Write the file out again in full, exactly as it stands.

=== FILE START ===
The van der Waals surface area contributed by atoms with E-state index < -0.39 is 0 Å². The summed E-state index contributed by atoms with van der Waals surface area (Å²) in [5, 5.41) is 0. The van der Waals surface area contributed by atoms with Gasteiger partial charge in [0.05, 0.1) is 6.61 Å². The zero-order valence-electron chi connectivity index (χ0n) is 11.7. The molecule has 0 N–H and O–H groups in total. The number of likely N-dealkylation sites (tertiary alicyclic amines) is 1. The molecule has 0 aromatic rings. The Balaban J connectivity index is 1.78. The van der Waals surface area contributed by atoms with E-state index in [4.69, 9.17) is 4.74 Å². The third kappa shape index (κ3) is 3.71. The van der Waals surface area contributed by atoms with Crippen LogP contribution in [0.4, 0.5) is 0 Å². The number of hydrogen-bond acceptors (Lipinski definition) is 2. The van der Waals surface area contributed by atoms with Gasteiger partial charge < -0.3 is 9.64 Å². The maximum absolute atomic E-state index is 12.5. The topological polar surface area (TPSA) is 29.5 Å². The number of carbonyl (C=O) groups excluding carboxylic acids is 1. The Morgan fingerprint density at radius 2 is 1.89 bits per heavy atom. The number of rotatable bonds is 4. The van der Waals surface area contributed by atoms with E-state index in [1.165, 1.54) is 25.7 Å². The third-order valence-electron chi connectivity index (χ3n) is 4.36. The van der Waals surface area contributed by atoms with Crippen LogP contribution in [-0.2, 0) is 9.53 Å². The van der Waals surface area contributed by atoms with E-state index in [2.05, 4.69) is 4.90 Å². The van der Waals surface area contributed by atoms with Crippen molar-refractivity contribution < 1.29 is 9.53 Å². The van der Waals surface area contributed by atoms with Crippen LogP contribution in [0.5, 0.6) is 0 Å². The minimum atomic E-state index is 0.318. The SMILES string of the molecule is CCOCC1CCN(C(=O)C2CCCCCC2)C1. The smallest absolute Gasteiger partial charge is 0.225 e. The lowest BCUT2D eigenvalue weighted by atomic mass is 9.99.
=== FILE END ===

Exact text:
The van der Waals surface area contributed by atoms with E-state index < -0.39 is 0 Å². The summed E-state index contributed by atoms with van der Waals surface area (Å²) in [5, 5.41) is 0. The van der Waals surface area contributed by atoms with Gasteiger partial charge in [0.05, 0.1) is 6.61 Å². The zero-order valence-electron chi connectivity index (χ0n) is 11.7. The molecule has 0 N–H and O–H groups in total. The number of likely N-dealkylation sites (tertiary alicyclic amines) is 1. The molecule has 0 aromatic rings. The Balaban J connectivity index is 1.78. The van der Waals surface area contributed by atoms with E-state index in [4.69, 9.17) is 4.74 Å². The third kappa shape index (κ3) is 3.71. The van der Waals surface area contributed by atoms with Crippen LogP contribution in [0.4, 0.5) is 0 Å². The number of hydrogen-bond acceptors (Lipinski definition) is 2. The van der Waals surface area contributed by atoms with Gasteiger partial charge < -0.3 is 9.64 Å². The maximum absolute atomic E-state index is 12.5. The topological polar surface area (TPSA) is 29.5 Å². The number of carbonyl (C=O) groups excluding carboxylic acids is 1. The Morgan fingerprint density at radius 2 is 1.89 bits per heavy atom. The number of rotatable bonds is 4. The van der Waals surface area contributed by atoms with E-state index in [1.165, 1.54) is 25.7 Å². The third-order valence-electron chi connectivity index (χ3n) is 4.36. The van der Waals surface area contributed by atoms with Crippen LogP contribution in [-0.2, 0) is 9.53 Å². The van der Waals surface area contributed by atoms with E-state index in [2.05, 4.69) is 4.90 Å². The van der Waals surface area contributed by atoms with Crippen molar-refractivity contribution < 1.29 is 9.53 Å². The van der Waals surface area contributed by atoms with Crippen LogP contribution in [0.5, 0.6) is 0 Å². The minimum atomic E-state index is 0.318. The SMILES string of the molecule is CCOCC1CCN(C(=O)C2CCCCCC2)C1. The smallest absolute Gasteiger partial charge is 0.225 e. The lowest BCUT2D eigenvalue weighted by atomic mass is 9.99.